GREENSBORO, N.C. -- Red-eyed and trying to smile, North Carolina point guard Kendall Marshall talked Sunday night about how proud he was of his team for advancing to the NCAA regional semifinals.

But surrounded by reporters, his fractured right wrist enveloped in ice, it was easy to see he was in pain.

“What hurts the most is that I want to be here for my team and help them out,’’ said Marshall, UNC’s creator, playmaker and one of the nation’s leading assist men. “It’s yet to be determined whether I’ll be able to or not, but we’ll find a way to get through it.”

But this time, could it be too much? Marshall, who finished with 18 points and 11 assists, was diagnosed with a fractured scaphoid bone in his right wrist after top-seeded UNC’s 87-73 victory over Creighton. A team spokesman said he would wear a soft cast Sunday night, but did not know whether the sophomore will be able to play when the Tar Heels face No. 13 seed Ohio in St. Louis on Friday.

The team is hoping there will be an update Monday.

“We’ll speak to the hand specialist tonight with Kendall and his family, and we’ll see what happens after that,’’ an obviously upset UNC coach Roy Williams said after the win.

Later, he added: “When you go to the Sweet 16, it’s supposed to be a lot more fun than this.”

The injury occurred with 10:56 left at Greensboro Coliseum when Marshall -- who naturally shoots left-handed -- was driving the lane for a right-handed layup. He was fouled hard by Bluejay Ethan Wragge, and crashed to the floor.

“I kind of got pushed to the ground,’’ Marshall said. “And I guess when I fell, I hurt my funny bone first, and that’s what I was most worried about. That’s fine. My wrist just got the worst of it.”

[+] EnlargeKendall Marshall
AP Photo/Chuck Burton"He's the best point guard in the nation," UNC star Tyler Zeller said of Kendall Marshall. "He makes this team go."
Asked if he thought it was a clean play, Marshall replied: “It was hard for me to tell. I was focused on making the basket. I watched the replay from one angle, and it was still hard to tell. Hopefully, he had his best intentions in mind of making a team play.”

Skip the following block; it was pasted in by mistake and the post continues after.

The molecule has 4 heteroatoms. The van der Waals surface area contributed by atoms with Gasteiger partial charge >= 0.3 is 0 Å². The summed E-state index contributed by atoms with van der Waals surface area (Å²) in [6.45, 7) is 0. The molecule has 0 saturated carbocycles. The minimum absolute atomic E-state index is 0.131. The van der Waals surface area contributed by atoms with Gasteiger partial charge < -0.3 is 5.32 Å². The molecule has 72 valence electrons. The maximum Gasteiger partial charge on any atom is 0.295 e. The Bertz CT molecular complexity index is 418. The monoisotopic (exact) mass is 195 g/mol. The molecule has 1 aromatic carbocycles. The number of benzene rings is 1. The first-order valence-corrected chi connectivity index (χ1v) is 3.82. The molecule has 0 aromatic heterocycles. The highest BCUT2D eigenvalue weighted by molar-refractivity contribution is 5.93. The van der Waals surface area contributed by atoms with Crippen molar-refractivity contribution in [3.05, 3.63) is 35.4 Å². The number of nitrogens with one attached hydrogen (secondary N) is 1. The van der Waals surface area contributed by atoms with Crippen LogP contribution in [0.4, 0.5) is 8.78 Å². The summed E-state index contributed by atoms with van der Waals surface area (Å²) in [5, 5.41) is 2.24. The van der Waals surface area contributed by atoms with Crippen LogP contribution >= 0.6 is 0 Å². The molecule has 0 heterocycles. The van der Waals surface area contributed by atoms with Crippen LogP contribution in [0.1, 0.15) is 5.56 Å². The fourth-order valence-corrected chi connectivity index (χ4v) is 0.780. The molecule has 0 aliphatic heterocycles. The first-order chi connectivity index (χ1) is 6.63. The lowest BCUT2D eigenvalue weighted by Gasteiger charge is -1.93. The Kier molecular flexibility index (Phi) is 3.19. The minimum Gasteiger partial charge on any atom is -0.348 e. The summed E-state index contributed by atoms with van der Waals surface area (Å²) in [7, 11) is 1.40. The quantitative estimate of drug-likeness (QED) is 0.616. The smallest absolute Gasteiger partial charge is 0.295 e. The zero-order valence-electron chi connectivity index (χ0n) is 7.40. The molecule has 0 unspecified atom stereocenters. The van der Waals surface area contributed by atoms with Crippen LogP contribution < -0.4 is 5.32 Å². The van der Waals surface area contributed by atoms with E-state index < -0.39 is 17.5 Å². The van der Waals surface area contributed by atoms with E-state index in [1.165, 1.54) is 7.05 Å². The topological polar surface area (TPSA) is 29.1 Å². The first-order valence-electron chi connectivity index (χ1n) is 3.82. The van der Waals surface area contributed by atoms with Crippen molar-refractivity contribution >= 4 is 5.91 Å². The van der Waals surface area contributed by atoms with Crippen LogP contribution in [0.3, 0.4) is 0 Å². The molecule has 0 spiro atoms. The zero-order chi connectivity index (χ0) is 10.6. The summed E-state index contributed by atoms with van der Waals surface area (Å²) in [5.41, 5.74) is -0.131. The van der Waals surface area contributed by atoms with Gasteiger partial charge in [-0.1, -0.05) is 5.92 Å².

Marshall didn’t know how bad the injury was at the time, though, making one of two free throws after a media timeout, leaving the game, and then eventually playing another seven-plus minutes.

“I felt the pain, but I didn’t want to make a big deal of it,’’ he said. “I just wanted us to get the win.”

But it may be a costly one.

Marshall is not just the team’s best creator and assist-man, he’s really the only one. Backup Dexter Strickland (who was also the team’s starting shooting guard) was lost for the season in January with a torn ACL. Freshman Stilman White has been spelling Marshall, but only to the tune of 4.2 minutes per game (before Sunday). Senior wing Justin Watts has also played point guard, but only for two stints this season.

“This is big,’’ senior forward Tyler Zeller said. “Kendall’s always been the leader of the team, he’s always been somebody who plays 35-plus minutes per game. … He’s the best point guard in the nation. He makes this team go.”

Indeed, it was Marshall who rallied the Tar Heels last year, when former starter Larry Drew II opted to transfer in the middle of the ACC season. His ability get teammates the ball in the right spots pushed the Tar Heels to a surprising run to the 2011 NCAA regional finals.